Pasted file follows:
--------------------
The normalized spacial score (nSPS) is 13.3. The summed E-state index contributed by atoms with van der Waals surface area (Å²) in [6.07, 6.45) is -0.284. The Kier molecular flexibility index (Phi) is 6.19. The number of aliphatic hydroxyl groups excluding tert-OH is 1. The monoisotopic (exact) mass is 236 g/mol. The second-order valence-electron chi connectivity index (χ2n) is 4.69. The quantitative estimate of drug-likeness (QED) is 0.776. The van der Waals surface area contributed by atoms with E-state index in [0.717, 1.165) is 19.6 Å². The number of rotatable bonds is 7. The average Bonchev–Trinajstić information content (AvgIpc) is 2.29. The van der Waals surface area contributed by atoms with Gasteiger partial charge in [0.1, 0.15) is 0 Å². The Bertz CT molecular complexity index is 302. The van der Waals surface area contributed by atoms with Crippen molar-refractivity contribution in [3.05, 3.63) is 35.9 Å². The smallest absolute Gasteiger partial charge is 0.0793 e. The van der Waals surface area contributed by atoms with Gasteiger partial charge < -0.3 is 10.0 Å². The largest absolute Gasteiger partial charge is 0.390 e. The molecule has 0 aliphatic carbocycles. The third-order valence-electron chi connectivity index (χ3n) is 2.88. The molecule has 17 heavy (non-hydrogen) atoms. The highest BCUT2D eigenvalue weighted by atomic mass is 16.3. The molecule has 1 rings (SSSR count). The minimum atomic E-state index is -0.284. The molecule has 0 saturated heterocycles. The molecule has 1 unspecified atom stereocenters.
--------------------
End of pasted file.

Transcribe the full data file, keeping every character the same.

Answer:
The normalized spacial score (nSPS) is 13.3. The summed E-state index contributed by atoms with van der Waals surface area (Å²) in [6.07, 6.45) is -0.284. The Kier molecular flexibility index (Phi) is 6.19. The number of aliphatic hydroxyl groups excluding tert-OH is 1. The monoisotopic (exact) mass is 236 g/mol. The second-order valence-electron chi connectivity index (χ2n) is 4.69. The quantitative estimate of drug-likeness (QED) is 0.776. The van der Waals surface area contributed by atoms with E-state index in [0.717, 1.165) is 19.6 Å². The number of rotatable bonds is 7. The average Bonchev–Trinajstić information content (AvgIpc) is 2.29. The van der Waals surface area contributed by atoms with Gasteiger partial charge in [0.1, 0.15) is 0 Å². The Bertz CT molecular complexity index is 302. The van der Waals surface area contributed by atoms with Crippen molar-refractivity contribution in [3.05, 3.63) is 35.9 Å². The smallest absolute Gasteiger partial charge is 0.0793 e. The van der Waals surface area contributed by atoms with Gasteiger partial charge < -0.3 is 10.0 Å². The largest absolute Gasteiger partial charge is 0.390 e. The molecule has 0 aliphatic carbocycles. The third-order valence-electron chi connectivity index (χ3n) is 2.88. The molecule has 17 heavy (non-hydrogen) atoms. The highest BCUT2D eigenvalue weighted by atomic mass is 16.3. The molecule has 1 rings (SSSR count). The minimum atomic E-state index is -0.284. The molecule has 0 saturated heterocycles. The molecule has 1 unspecified atom stereocenters.